The June 25 arrival of President Clinton in China marks the first time in almost a decade that a sitting president has stepped foot in China. Until now, U.S. leaders shunned exchanging pleasantries with the communist leaders who instigated the June 4, 1989, offensive that killed as many as 800 student demonstrators in Beijing's Tiananmen Square.
The sting from that blow to basic freedoms has eased but slowly, particularly since the Chinese government has not changed its position. President Jiang Zemin called the killing of the students "necessary measures" when he visited the United States last fall.
Mr. Clinton added a sting of his own by announcing that he would follow Chinese protocol by being welcomed at the very spot of the bloodshed.
"Every step" Mr. Clinton makes across Tiananmen Square, according to Ding Zelin, mother of one of the slain demonstrators, "will be trampling on the hearts of families of victims and hurting our feelings."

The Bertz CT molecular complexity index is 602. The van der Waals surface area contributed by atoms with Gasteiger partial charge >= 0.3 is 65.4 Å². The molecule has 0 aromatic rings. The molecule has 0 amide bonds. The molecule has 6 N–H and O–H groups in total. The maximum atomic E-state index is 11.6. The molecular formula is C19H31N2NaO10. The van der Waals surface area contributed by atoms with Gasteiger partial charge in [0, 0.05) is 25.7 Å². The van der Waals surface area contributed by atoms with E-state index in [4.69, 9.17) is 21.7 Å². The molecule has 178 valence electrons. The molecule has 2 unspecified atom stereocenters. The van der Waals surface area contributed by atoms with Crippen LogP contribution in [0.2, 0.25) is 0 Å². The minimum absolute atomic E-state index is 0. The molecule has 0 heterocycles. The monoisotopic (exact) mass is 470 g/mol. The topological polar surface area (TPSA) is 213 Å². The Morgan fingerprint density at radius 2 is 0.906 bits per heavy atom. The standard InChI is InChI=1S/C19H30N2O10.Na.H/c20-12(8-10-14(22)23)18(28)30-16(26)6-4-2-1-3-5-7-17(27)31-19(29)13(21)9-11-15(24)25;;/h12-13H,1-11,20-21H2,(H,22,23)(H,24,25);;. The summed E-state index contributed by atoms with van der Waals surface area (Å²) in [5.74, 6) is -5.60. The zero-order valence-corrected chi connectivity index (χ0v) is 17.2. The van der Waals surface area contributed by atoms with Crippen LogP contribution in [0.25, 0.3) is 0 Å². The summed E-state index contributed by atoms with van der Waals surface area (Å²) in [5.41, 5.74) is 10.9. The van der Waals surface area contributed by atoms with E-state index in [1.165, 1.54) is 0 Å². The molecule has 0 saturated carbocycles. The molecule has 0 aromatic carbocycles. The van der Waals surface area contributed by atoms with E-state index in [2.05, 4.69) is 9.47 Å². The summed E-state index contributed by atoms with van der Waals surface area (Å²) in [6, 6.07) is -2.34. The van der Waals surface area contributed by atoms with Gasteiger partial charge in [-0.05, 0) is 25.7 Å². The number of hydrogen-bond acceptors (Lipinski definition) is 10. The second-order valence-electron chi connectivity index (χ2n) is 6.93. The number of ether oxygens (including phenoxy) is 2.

With bipartisan support, the U.S. House of Representatives passed a resolution, 305-116, asking the president to bypass the potent symbolism of a Tiananmen Square ceremony. A coalition of 35 diverse human rights groups wrote Mr. Clinton that the Tiananmen ceremony meant, "you are bestowing legitimacy to the ground where innocent blood was needlessly shed." Some even sent the president a wreath, asking that-if he must go-he take the opportunity to place it in the square in memory of those who died.
No amount of wheedling worked. White House spokesman Mike McCurry told reporters, "I doubt that we will find any way to get to the Great Hall other than going through Tiananmen Square."
James Sasser, the U.S. ambassador to China, told the People's Daily prior to the president's arrival, "President Clinton has indicated he is pleased to participate in the official welcoming ceremony wherever the Chinese Government usually holds such a ceremony."